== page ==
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  2. I was a PO from 2007 - 2015. I didnt leave 'because' of TR but I found a job elsewhere and was feeling tired of how my PO life had become. I feel saddened by the TR mess. So I feel a special happiness this morning that Simon Hughes especially lost his seat and that the LD party in general have been trashed.

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  3. and didn't we get kicked when we were down by being presented with C G's smug face, telling the country that he was looking forward to seeing his party 'finish the job that we have started...' And repeated on the car radio this morning,

    F.....k the poor, the disabled, the vulnerable, the unemployed. and shame on all those who didn't give a toss.. god help us all.

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  4. Just cant help yourself, can you? The SNP had nothing to do with you ending up with a tory govt. England did that all on its own. Check the figures- labour could have won every seat in scotland and they would still have lost this election. Saor Alba.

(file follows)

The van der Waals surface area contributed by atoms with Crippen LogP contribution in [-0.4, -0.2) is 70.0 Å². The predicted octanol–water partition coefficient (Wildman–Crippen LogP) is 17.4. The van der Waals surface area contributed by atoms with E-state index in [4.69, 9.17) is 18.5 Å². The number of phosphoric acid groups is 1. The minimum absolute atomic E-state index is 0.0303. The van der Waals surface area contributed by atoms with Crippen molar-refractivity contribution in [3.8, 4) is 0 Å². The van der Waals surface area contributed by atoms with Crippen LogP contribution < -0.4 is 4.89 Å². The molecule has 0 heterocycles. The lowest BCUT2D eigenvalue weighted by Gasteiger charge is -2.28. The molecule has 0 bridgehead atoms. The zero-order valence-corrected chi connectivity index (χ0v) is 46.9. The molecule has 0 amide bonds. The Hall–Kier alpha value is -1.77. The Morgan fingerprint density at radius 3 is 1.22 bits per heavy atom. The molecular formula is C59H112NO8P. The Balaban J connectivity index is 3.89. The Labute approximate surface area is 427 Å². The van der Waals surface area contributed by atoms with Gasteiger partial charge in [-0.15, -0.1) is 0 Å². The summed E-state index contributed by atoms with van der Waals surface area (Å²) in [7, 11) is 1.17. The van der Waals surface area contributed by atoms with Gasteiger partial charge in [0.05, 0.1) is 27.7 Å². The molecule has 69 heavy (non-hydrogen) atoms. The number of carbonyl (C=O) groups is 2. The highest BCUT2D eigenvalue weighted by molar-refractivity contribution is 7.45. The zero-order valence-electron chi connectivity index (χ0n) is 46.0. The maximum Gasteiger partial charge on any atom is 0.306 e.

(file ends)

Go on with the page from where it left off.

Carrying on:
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  5. I agree God help us all

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  6. Seems like LibDems have been blamed and almost wiped out because they were Tory lap dogs and where Probation split was concerned, they took a turn at holding the dog lead.

    I just hope we do not get the social consequences I fear as a consequence of a vital part of the jigsaw of social order being shattered by the people with ultimate responsibility to maintain the peace of the nation.

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  7. The only consolation I can think of is that the Tories will have to pick up the almighty Probation mess in the future!

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  8. Feeling depressed no hope for us now.

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  9. GE2015 Result response from #Napo Gen Sec - Getting what you deserve, or not : -

    https://t.co/5zvp2P95sV

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  10. I'm gutted and devastated and I've lost my labour mp to a Tory

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  11. Mr grayling wants to stay in the moj to fck it up more

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    1. He can't fck ut up anymore. It's totally fcked up as it is.

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    2. Wonder how many Pimlico flats he'll be able to syphon off during this parlimentry term?

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    3. Yes it is in the Epsom Guardian - HEADLINE: -